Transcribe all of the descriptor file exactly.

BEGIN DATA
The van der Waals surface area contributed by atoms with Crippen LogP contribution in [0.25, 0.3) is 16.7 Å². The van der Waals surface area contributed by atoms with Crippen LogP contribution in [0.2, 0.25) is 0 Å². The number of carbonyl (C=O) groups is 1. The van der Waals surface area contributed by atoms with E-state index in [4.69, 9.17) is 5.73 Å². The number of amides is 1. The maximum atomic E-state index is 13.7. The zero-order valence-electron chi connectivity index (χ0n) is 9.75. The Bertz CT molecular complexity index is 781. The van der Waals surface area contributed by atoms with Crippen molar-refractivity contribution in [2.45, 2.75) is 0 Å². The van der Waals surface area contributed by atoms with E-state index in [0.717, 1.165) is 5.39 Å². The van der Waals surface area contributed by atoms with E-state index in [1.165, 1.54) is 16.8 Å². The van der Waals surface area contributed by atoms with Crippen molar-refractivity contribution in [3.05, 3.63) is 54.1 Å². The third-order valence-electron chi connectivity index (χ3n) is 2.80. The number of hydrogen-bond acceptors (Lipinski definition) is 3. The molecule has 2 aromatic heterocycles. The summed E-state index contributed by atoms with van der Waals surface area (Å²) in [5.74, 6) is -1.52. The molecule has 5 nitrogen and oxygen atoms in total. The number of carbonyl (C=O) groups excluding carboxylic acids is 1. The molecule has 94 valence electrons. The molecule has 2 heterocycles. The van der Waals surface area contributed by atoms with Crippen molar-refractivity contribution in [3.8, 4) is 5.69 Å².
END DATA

The van der Waals surface area contributed by atoms with Crippen LogP contribution in [0.25, 0.3) is 16.7 Å². The van der Waals surface area contributed by atoms with Crippen LogP contribution in [0.2, 0.25) is 0 Å². The number of carbonyl (C=O) groups is 1. The van der Waals surface area contributed by atoms with E-state index in [4.69, 9.17) is 5.73 Å². The number of amides is 1. The maximum atomic E-state index is 13.7. The zero-order valence-electron chi connectivity index (χ0n) is 9.75. The Bertz CT molecular complexity index is 781. The van der Waals surface area contributed by atoms with Crippen molar-refractivity contribution in [2.45, 2.75) is 0 Å². The van der Waals surface area contributed by atoms with E-state index in [0.717, 1.165) is 5.39 Å². The van der Waals surface area contributed by atoms with E-state index in [1.165, 1.54) is 16.8 Å². The van der Waals surface area contributed by atoms with Crippen molar-refractivity contribution in [3.05, 3.63) is 54.1 Å². The third-order valence-electron chi connectivity index (χ3n) is 2.80. The number of hydrogen-bond acceptors (Lipinski definition) is 3. The molecule has 2 aromatic heterocycles. The summed E-state index contributed by atoms with van der Waals surface area (Å²) in [5.74, 6) is -1.52. The molecule has 5 nitrogen and oxygen atoms in total. The number of carbonyl (C=O) groups excluding carboxylic acids is 1. The molecule has 94 valence electrons. The molecule has 2 heterocycles. The van der Waals surface area contributed by atoms with Crippen molar-refractivity contribution in [3.8, 4) is 5.69 Å².